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International Monetary Fund. Finance Dept.
Precautionary balances are a key element of the Fund’s multilayered framework to mitigate financial risks. Overall financial risks remain elevated but have not increased significantly since the last review. Staff proposes to leave the medium-term target of SDR 25 billion, and the minimum floor of SDR 15 billion, unchanged at this time. With the projected increase in lending income, the pace of reserve accumulation is expected to remain adequate relative to the medium-term indicative target. The paper also reviews policy factors discussed in recent Board meetings that affect the level and accumulation of reserves.
International Monetary Fund
This paper proposes a package of policy reforms and a funding strategy to ensure that the Fund has the capacity to respond flexibly to LICs’ needs during the pandemic and recovery. The key policy reforms proposed include: • raising the normal annual/cumulative limits on access to PRGT resources to 145/435 percent of quota, the same thresholds for normal access in the GRA; • eliminating the hard limits on exceptional access (EA) to PRGT resources for the poorest LICs, enabling them to obtain all financing on concessional terms if the EA criteria are met; • changes to the framework for blending concessional and non-concessional resources to make it more robust and less complex; • stronger safeguards to address concerns regarding debt sustainability and capacity to repay the Fund; and • retaining zero interest rates on PRGT loans, consistent with the established rules for setting these interest rates.
International Monetary Fund. European Dept.
Andorra, the IMF’s newest member since October 2020, participated in its first Article IV consultation with a commitment to further enhance transparency. Tourism and banking-related services dominate economic activity in the euroized economy. The country enjoys long-standing political stability, a good track-record of fiscal discipline, a gender-balanced work force, and internationally competitive ski resorts. The authorities are managing the pandemic well with universal testing and expanded hospital capacity that kept fatality rates very low despite high case-loads. The testing strategy helped Andorra implement more targeted internal restrictions than in neighboring countries. At the same time, emergency fiscal measures stabilized real incomes and supported firms.
International Monetary Fund. European Dept.
The pandemic dealt a severe blow to the Italian people and their economy. GDP fell by nearly 9 percent in 2020, with much larger drops for contact-intensive services. Public and corporate debt increased strongly and preexisting vulnerabilities have likely worsened. The government is prioritizing resolving the health emergency and transforming the economy to lift productivity, improve social outcomes and strengthen resilience to future shocks and structural change. The large National Recovery and Resilience Plan—partly financed by sizable Next Generation EU resources—will be used to increase physical and social infrastructure. Outlook. GDP is expected to recover strongly in 2021–22 and to grow well-above trend over the medium term, supported by investment spending. Nonetheless, economic scarring could be sizable. The two-sided risks relate to how the pandemic progresses, the efficiency of investment spending and the extent of savings drawdown, with large costs associated with the downside.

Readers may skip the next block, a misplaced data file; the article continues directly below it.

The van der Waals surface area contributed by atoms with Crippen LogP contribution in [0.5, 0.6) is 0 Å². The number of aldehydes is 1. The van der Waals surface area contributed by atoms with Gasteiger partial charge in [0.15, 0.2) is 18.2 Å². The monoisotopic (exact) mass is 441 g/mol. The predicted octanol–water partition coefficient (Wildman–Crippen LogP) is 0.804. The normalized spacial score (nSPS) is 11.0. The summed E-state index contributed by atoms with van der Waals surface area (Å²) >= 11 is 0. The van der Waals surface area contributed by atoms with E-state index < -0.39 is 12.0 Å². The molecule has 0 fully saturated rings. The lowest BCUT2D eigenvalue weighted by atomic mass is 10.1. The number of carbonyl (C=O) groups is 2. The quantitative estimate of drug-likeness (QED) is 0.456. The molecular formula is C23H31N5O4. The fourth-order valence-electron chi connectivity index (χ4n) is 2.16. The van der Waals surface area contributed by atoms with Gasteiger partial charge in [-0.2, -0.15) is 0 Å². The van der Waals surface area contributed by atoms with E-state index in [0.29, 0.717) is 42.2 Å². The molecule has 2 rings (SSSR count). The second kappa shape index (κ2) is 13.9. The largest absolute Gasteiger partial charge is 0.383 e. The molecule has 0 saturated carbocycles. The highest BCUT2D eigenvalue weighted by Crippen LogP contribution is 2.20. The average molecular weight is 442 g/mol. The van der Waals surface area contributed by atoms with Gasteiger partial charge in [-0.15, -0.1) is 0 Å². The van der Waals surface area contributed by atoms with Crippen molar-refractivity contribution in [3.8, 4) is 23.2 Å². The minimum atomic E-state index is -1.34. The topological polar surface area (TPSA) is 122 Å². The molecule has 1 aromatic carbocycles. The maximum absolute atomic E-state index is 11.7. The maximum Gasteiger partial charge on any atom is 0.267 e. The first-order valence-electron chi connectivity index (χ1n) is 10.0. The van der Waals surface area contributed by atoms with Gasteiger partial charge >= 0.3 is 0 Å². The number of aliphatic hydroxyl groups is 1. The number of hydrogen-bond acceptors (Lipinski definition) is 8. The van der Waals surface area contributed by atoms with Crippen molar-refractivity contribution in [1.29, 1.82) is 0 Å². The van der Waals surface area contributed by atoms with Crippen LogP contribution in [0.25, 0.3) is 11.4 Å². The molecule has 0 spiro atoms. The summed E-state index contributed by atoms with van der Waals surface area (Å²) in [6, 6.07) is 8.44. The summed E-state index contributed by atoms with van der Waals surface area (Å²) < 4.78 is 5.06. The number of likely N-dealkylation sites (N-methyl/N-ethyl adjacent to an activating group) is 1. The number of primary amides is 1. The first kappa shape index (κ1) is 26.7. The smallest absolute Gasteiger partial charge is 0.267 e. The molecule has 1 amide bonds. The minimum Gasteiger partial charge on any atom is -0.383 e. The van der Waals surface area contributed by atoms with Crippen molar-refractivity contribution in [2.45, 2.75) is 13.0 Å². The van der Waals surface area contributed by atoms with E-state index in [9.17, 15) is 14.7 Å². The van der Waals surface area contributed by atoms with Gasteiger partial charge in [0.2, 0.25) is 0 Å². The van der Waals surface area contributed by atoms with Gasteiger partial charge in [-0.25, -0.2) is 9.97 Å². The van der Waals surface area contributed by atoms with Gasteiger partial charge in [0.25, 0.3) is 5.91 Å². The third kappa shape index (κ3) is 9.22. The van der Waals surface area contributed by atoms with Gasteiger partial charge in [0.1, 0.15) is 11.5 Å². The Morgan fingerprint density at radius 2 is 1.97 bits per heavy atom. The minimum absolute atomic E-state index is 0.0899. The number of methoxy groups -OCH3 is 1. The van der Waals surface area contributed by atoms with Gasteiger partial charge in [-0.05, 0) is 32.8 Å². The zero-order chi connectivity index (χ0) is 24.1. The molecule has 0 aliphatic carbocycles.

International Monetary Fund. European Dept.
The pandemic is inflicting much suffering, which has been met with swift, substantial, and well-coordinated policy responses. The anti-crisis measures have helped preserve jobs, provide liquidity to companies and income support to the vulnerable groups. They averted a larger decline in output and kept unemployment under control. After contracting by 5.5 percent in 2020, real GDP is projected to grow by 3.9 percent in 2021 and 4.5 percent in 2022, as vaccinations help achieve herd immunity. However, risks to the outlook are large and tilted to the downside, given the epidemiological situation.
International Monetary Fund. Strategy, Policy, & Review Department
This paper presents traction as a multidimensional concept and discusses a comprehensive and complementary set of approaches to attempt to measure it based on the Fund’s value added to policy dialogue and formulation and public debate in member countries.
International Monetary Fund. Strategy, Policy, & Review Department
Fund surveillance needs to evolve to face the economic and financial challenges that will shape the global landscape for years to come. This paper first takes stock of the current economic and financial landscape. To better serve the membership in this context, Fund surveillance should be prioritized around four key priorities: (i) confronting risks and uncertainties: policymakers will need to actively manage the risks of a highly uncertain outlook; (ii) preempting and mitigating adverse spillovers: shifting patterns of global economic integration will bring about new channels for contagion and policy spillovers; (iii) fostering economic sustainability: a broader understanding of sustainability to better account for the impact of economic and non-economic developments on stability; and (iv) unified policy advice: better accounting for the trade-offs and synergies among different policy combinations in the face of limited policy space and overlapping priorities, tailored to country-specific circumstances. These priorities should further enhance the traction of Fund surveillance.